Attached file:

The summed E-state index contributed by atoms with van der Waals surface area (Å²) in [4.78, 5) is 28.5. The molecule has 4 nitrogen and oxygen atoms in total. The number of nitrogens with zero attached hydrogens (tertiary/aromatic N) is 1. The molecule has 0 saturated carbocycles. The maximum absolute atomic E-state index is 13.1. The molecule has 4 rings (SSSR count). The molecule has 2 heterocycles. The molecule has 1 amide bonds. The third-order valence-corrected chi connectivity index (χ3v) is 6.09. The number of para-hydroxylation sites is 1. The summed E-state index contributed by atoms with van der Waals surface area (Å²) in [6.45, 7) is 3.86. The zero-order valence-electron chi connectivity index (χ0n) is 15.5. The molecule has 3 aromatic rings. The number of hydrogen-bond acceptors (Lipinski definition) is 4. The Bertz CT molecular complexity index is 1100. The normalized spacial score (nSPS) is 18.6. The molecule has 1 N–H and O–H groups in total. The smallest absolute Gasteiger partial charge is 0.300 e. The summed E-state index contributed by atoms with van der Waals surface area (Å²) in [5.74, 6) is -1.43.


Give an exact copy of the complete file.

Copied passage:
The summed E-state index contributed by atoms with van der Waals surface area (Å²) in [4.78, 5) is 28.5. The molecule has 4 nitrogen and oxygen atoms in total. The number of nitrogens with zero attached hydrogens (tertiary/aromatic N) is 1. The molecule has 0 saturated carbocycles. The maximum absolute atomic E-state index is 13.1. The molecule has 4 rings (SSSR count). The molecule has 2 heterocycles. The molecule has 1 amide bonds. The third-order valence-corrected chi connectivity index (χ3v) is 6.09. The number of para-hydroxylation sites is 1. The summed E-state index contributed by atoms with van der Waals surface area (Å²) in [6.45, 7) is 3.86. The zero-order valence-electron chi connectivity index (χ0n) is 15.5. The molecule has 3 aromatic rings. The number of hydrogen-bond acceptors (Lipinski definition) is 4. The Bertz CT molecular complexity index is 1100. The normalized spacial score (nSPS) is 18.6. The molecule has 1 N–H and O–H groups in total. The smallest absolute Gasteiger partial charge is 0.300 e. The summed E-state index contributed by atoms with van der Waals surface area (Å²) in [5.74, 6) is -1.43.